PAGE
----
Modeling, Planning, and Control for Robot-Assisted Medical Interventions

Series/Event Type: 


Many medical interventions today are qualitatively and quantitatively limited by human physical and cognitive capabilities. This talk will discuss several robot-assisted intervention techniques that will extend humans’ ability to carry out interventions more accurately and less invasively. First, I will describe the development of minimally invasive systems that deliver therapy by steering needles through deformable tissue and around internal obstacles to reach specified targets. Second, I will review recent results in haptic (touch) feedback for robot-assisted teleoperated surgery, in particular the display of tissue mechanical properties. Finally, I will demonstrate the use of dynamic models of the body to drive novel rehabilitation strategies. All of these systems incorporate one or more key elements of robotic interventions: (1) quantitative descriptions of patient state, (2) the use of models to plan interventions, (3) the design of devices and control systems that connect information to physical action, and (4) the inclusion of human input in a natural way.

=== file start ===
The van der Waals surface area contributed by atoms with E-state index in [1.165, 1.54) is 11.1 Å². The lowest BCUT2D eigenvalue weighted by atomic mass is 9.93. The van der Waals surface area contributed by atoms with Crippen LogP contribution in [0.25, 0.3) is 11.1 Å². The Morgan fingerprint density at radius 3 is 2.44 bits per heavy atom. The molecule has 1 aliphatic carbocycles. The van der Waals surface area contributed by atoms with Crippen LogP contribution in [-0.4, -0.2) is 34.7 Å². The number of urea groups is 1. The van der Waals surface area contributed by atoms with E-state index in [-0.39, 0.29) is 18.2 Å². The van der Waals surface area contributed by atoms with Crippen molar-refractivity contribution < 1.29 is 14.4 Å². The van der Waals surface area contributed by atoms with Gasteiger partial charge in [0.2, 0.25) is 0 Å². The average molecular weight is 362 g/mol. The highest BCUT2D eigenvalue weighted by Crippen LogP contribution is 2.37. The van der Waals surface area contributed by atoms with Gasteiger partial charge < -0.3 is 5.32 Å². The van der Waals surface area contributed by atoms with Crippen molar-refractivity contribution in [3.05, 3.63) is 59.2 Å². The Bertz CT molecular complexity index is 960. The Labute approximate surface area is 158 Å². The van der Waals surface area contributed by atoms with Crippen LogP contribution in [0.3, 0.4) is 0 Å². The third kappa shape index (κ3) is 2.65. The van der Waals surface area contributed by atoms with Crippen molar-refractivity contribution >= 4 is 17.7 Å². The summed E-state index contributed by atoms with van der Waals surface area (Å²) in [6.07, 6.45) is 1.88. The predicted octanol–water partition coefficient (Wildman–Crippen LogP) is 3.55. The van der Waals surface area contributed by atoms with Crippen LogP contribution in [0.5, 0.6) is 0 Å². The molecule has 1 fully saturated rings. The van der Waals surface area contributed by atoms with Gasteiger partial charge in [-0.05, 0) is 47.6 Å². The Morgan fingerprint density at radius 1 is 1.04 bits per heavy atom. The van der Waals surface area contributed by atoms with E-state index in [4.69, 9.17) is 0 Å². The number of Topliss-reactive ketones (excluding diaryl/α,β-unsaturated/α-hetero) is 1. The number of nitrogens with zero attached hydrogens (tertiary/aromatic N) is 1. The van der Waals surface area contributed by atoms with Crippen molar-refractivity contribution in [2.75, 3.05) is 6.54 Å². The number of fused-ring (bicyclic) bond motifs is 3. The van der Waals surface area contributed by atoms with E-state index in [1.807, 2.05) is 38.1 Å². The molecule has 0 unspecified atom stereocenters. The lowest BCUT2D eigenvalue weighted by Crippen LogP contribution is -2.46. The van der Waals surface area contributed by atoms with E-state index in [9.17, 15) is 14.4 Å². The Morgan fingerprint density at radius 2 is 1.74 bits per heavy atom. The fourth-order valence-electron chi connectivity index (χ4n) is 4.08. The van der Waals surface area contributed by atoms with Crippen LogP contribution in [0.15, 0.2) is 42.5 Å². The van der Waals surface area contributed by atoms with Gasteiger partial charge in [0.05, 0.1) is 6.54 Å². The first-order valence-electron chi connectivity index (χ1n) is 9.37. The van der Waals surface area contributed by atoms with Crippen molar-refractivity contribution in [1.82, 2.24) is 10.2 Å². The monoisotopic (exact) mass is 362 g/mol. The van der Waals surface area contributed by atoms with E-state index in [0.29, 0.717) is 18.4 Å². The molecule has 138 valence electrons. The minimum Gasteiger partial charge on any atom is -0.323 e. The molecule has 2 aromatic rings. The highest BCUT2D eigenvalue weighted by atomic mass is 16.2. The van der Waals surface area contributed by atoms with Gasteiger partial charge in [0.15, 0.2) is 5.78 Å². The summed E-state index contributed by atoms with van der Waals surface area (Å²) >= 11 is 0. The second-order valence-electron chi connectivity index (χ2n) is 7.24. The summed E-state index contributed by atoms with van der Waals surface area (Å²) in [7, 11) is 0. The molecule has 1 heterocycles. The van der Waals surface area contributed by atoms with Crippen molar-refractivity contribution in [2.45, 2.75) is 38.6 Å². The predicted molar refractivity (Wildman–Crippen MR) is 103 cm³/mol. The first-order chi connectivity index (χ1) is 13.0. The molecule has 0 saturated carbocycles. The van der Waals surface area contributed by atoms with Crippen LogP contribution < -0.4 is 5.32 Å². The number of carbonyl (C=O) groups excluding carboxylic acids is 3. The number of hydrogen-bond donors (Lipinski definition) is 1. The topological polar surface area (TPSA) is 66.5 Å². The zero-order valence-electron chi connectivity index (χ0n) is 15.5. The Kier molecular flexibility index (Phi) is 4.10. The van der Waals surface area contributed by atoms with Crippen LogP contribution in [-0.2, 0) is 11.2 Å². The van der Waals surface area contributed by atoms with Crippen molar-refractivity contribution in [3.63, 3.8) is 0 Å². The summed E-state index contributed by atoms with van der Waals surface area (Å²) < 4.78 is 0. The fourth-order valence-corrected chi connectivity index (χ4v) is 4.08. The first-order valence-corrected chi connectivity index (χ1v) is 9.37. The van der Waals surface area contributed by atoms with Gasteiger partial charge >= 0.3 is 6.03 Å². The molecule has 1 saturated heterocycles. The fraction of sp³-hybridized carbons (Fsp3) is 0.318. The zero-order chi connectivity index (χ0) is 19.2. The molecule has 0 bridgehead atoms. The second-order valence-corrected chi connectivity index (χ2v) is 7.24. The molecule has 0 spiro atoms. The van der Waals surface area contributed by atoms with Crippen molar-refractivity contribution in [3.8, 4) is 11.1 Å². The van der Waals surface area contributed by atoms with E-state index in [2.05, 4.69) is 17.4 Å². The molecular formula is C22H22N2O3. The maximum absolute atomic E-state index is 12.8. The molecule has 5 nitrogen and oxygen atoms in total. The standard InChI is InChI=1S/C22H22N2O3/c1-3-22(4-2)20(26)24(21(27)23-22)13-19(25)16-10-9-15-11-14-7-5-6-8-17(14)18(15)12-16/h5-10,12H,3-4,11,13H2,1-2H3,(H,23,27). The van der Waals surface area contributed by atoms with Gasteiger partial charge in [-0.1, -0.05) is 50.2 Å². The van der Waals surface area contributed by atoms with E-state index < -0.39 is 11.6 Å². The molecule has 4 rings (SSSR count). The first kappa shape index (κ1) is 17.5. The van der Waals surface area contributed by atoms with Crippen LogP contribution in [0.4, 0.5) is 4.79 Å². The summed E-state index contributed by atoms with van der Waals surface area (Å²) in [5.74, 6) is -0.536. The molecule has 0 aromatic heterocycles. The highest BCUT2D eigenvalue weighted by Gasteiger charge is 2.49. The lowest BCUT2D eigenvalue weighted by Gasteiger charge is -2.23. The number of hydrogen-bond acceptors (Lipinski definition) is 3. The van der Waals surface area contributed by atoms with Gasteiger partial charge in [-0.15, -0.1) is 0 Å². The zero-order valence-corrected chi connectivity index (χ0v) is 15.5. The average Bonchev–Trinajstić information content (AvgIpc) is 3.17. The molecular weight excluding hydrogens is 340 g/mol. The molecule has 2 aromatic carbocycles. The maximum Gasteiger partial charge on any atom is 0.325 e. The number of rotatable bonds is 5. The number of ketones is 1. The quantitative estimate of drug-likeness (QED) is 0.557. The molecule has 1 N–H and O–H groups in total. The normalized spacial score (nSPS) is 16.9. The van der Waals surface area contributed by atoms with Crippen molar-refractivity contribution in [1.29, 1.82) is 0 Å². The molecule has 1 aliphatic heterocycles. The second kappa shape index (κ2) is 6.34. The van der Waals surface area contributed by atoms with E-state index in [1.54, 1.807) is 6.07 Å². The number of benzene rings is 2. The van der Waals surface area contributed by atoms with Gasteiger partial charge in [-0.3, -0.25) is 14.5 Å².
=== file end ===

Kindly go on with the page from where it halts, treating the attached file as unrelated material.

Allison Okamura, Stanford University
Bowen Hall
Room number or other detail: 
Room 222
Friday, November 13, 2015 - 3:30pm
Faculty Host: 
Hosting Group: 
Dynamics and Control

Speaker Bio

Allison M. Okamura received the BS degree from the University of California at Berkeley in 1994, and the MS and PhD degrees from Stanford University in 1996 and 2000, respectively, all in mechanical engineering. She is currently a professor in the mechanical engineering department at Stanford University, with a courtesy appointment in Computer Science. She is Editor-in-Chief of the IEEE International Conference on Robotics and Automation and an IEEE Fellow. Her academic interests include haptics, teleoperation, virtual and augmented reality, medical robotics, neuromechanics and rehabilitation, prosthetics, and engineering education. Outside academia, she enjoys spending time with her husband and two children, running, and playing ice hockey. For more information about her research, please see the Collaborative Haptics and Robotics in Medicine (CHARM) Laboratory website: